This year, following a hiatus since 2015, the Princeton French and Francophone Society (FFS) has returned to the University’s extracurricular scene. Sophie Chopin GS and Yassine Ait Ali GS, both Ph.D. candidates in the French department and new leaders of FFS, sat down with The Daily Princetonian to discuss the club’s revival.
According to their page on MyPrincetonU, the club has “the aim of promoting French and Francophone languages and cultures among all the students” and currently lists more than 150 members. The page invites students to attend events such as film screenings, guest speakers, lunch events, and more.
Chopin, who is also the club’s treasurer, shared that the group was brought back after they recognized a gap in engagement between French language students. “We’re trying to build a bridge between undergraduate students who [are] interested in exploring another culture outside of the classroom, and also graduate students,” she told the ‘Prince.’
The FFS hosted its launch reception on Sept. 29 in the Mathey College Common Room, offering refreshments and a chance to meet other students interested in French and Francophone culture and language. The event drew more than 70 attendees, and Ait Ali, president of the FFS, shared his excitement about the turnout.
“I think there’s a big enthusiasm for the French and Francophone Society,” he said. “We were expecting 30 to 40 people, and we had a lot of people who actually joined us.”
“We’re really happy,” Chopin added. “We didn’t expect such a huge response.”
Following the launch event, the group traveled to New York City on Oct. 10 to see a moderated conversation with Nobel prize-winning French author Annie Ernaux and hosted an Oct. 12 French film screening in the Rocky-Mathey Theater. FFS also hosted a “Nuit Karaoke” on Oct. 26 at the Debasement Bar in the Graduate College.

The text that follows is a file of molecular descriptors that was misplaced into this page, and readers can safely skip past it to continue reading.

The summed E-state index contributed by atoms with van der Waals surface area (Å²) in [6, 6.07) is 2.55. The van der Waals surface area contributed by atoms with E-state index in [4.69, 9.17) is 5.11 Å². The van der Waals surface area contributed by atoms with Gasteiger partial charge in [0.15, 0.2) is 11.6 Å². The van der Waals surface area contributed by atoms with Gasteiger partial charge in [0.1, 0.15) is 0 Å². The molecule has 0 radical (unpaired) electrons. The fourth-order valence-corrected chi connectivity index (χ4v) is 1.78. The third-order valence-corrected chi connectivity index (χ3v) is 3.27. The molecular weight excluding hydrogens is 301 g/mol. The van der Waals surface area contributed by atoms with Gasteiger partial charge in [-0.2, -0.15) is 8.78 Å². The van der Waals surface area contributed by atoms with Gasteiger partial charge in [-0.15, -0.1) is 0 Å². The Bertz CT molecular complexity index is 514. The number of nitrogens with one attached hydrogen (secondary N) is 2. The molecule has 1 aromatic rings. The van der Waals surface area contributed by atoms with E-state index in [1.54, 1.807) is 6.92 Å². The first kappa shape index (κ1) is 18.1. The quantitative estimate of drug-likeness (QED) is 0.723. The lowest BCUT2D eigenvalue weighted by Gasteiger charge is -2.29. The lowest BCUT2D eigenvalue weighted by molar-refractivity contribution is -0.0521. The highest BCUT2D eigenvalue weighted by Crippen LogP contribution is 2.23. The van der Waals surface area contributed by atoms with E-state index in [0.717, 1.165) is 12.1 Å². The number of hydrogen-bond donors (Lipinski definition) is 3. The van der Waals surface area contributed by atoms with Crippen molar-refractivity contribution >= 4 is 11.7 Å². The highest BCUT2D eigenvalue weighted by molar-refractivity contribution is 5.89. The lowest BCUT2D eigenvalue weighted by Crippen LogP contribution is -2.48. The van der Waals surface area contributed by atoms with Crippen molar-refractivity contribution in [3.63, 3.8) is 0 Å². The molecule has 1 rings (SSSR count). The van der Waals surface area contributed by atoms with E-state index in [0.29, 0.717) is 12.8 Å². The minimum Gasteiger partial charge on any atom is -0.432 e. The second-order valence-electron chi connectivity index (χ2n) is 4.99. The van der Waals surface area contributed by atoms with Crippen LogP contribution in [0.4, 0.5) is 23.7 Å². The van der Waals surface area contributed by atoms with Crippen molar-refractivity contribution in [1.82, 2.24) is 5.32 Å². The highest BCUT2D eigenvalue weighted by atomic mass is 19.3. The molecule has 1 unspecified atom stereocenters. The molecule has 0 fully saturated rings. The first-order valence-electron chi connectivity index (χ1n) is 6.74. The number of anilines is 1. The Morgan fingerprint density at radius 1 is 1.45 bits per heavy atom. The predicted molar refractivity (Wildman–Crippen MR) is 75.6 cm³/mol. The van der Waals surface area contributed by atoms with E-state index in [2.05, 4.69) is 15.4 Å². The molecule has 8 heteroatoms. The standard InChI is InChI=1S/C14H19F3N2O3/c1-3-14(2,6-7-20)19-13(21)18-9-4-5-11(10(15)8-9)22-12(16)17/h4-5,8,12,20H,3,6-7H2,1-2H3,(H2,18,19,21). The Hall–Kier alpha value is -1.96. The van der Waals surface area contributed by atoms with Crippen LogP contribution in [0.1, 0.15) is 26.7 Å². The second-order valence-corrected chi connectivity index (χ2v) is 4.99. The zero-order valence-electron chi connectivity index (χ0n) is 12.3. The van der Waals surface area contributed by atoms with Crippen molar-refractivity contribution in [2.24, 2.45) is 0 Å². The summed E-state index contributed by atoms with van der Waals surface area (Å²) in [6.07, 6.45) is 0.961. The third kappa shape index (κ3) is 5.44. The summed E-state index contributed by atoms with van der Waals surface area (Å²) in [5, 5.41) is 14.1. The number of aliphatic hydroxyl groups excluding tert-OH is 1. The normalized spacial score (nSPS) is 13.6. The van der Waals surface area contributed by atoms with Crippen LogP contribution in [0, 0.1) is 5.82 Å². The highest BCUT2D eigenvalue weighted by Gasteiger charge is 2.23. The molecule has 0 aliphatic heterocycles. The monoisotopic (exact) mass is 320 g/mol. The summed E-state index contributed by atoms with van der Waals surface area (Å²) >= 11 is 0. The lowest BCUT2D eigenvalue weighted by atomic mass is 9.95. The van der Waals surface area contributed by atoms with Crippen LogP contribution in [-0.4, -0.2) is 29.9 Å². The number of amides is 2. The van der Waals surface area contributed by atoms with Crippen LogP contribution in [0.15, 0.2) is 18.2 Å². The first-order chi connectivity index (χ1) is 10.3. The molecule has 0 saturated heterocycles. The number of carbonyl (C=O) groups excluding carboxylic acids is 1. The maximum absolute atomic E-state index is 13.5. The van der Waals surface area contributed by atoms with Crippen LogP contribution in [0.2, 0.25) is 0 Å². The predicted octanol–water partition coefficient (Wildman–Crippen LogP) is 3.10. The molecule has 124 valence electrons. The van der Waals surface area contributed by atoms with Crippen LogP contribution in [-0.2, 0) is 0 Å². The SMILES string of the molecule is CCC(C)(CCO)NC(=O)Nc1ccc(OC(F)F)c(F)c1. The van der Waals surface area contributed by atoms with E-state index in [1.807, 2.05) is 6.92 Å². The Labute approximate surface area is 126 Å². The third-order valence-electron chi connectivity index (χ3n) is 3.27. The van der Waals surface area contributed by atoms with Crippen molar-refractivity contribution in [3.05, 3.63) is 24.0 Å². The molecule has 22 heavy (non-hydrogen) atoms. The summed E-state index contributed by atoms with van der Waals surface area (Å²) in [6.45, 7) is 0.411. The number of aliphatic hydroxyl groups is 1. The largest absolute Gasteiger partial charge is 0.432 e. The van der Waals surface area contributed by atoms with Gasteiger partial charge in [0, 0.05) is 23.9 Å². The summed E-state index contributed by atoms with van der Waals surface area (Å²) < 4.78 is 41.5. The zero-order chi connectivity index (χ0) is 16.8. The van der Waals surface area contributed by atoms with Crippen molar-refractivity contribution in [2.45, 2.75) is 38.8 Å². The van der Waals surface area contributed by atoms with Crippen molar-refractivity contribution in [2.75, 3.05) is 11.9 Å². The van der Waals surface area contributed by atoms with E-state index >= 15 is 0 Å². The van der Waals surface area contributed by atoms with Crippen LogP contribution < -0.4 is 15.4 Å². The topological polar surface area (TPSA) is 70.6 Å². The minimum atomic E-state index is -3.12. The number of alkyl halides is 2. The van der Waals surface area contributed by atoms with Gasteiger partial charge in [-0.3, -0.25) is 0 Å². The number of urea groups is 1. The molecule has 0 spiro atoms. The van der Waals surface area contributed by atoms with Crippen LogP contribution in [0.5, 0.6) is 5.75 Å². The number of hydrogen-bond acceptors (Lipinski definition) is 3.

According to Ait Ali, the FFS will be hosting a week-long film festival next semester during Princeton’s Francophone Week, in collaboration with the French embassy in New York and several other community organizations.
Ait Ali also shared his hope for future events in collaboration with student groups like the Princeton African Students Association and the Princeton Canadian Club, as well as French and Francophone-affiliated community organizations outside of the University.
Chopin expressed a similar sentiment, emphasizing the club’s desire to bring together students with respect to diversity and inclusion, as well as all levels of French-speaking ability and knowledge of French and Francophone culture.
“We hope that [we] will bring many students from all different backgrounds, and many different identities, to represent the club,” she said.
To join, students can register on MyPrincetonU and will be added to the club’s listserv, where information about upcoming events and opportunities will be shared. Interested students can visit https://frenchsoc.princeton.edu/ for more information.
Bailey Glenetske is an Assistant News Editor who often covers breaking news, University affairs, and STEM news. Please direct any corrections requests to firstname.lastname@example.org.